I’d like to take a minute to introduce myself. I’m Steve Novak, the new president of the Chicago/Midwest Chapter of NATAS. I have been in the television industry for over 30 years and have seen a lot of changes take place. From film to tape to digital we are finding better and more efficient ways to preserve our media. The cameras are smaller, lighter and better. We can go live from almost anywhere and bring back stunning images that otherwise would not be seen. Social media is exploding and providing a forum for those who would otherwise be unheard. All of this comes with a tremendous responsibility. Let’s use this technology wisely and give our viewer, on whatever platform that are watching, something to see. We can’t and shouldn’t pander to the lowest common denominator, but rise above and take the high road in telling our stories. The National Academy of Television Arts & Sciences is dedicated to excellence in television and we must continue to hold ourselves to this standard.
Joshua Conner is an aspiring media mogul and philanthropist on a mission to learn, innovate, volunteer, and engage. In 2014, he was a Northwestern University-Medill School of Journalism Social Justice News Nexus Chicago Reporting Fellow. He has reported for Chicago Tribune-The Mash, Columbia Links, chelseakrost.com andfitnetx.com.
Nancy Loo is an Emmy Award-winning reporter for WGN News, but she also manages her own blog, “Big Tiny World” on WGN’s web site. Loo’s social media chops have allowed her to create a platform to engage viewers both on television and online. I spoke with Loo about her favorite apps and advice on how other television professionals can use social media to give more creditability.
How has social media changed the news landscape?
“The web is a vital frontier for reaching news consumers. There is plenty of evidence to show that fewer and fewer people are getting their news content via live television, unless there’s major breaking news, of course. I jumped onto the social media bandwagon about eight years ago when I started blogging. Back then, social media was a very new platform for journalists. But I instantly loved being able to interact with viewers.”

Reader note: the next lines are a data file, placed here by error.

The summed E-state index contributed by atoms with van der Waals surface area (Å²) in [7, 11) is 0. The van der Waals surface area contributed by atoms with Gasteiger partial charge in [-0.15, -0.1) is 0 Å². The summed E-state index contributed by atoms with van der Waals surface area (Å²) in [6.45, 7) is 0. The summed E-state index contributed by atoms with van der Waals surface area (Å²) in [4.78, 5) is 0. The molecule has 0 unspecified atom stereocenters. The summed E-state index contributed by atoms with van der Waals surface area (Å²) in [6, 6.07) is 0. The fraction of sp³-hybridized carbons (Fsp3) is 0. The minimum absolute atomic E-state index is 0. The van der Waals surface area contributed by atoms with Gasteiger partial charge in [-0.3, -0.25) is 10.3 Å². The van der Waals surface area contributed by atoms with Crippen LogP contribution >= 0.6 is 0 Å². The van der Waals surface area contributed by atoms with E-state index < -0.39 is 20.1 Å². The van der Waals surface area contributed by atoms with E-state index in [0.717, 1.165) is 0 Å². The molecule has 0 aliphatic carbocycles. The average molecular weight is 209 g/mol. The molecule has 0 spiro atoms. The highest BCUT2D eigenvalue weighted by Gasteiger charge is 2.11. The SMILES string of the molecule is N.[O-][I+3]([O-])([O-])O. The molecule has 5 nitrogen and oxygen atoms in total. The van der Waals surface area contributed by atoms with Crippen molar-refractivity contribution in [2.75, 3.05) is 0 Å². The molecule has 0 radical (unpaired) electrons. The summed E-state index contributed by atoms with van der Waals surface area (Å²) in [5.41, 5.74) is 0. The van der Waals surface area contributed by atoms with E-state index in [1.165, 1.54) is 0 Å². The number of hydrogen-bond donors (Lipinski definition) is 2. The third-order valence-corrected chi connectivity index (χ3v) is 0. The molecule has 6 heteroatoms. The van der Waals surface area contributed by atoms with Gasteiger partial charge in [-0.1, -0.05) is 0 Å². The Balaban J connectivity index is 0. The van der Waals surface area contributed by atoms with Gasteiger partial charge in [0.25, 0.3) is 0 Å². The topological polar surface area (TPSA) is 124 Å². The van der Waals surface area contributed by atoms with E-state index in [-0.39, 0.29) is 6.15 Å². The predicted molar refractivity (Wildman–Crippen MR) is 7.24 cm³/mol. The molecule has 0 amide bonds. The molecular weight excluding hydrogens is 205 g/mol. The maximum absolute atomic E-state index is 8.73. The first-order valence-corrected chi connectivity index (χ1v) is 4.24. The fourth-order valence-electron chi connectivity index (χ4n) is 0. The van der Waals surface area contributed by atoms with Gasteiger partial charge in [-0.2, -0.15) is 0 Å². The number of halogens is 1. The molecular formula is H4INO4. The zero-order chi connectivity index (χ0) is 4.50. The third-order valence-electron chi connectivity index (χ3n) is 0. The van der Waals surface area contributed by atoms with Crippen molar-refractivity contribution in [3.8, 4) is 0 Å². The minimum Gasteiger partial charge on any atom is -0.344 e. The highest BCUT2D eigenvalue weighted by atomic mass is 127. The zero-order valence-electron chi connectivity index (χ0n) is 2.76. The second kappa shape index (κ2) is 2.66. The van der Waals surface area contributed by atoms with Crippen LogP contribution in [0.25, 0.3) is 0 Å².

What are your favorite apps and how do they help you in the field?
“Facebook is the platform that drives the most web traffic. Being on Facebook is a no-brainer for journalists.”
Loo has more than 480,000 likes on her Facebook fan page and is also experimenting with live video in its Mentions app.
“Twitter is another must. The 140-character limit requires more strategic posting, and it’s quick and easy to respond to people,” said Loo, who has more than 18,000 followers on her Twitter page.
Loo also enjoys using Instagram, Pinterest, Foursquare and Periscope, but most importantly, she’s willing to experiment.
“Always be ready to adapt and evolve with social media,” Loo said. “Technology is changing all the time. Some of the apps I experimented with in the past decade no longer exist, while others, namely Facebook and Twitter, are now mainstream. I think journalists who commit to having social media accounts should be the ones managing the accounts, especially if they’re verified. Viewers and followers deserve to know who they’re really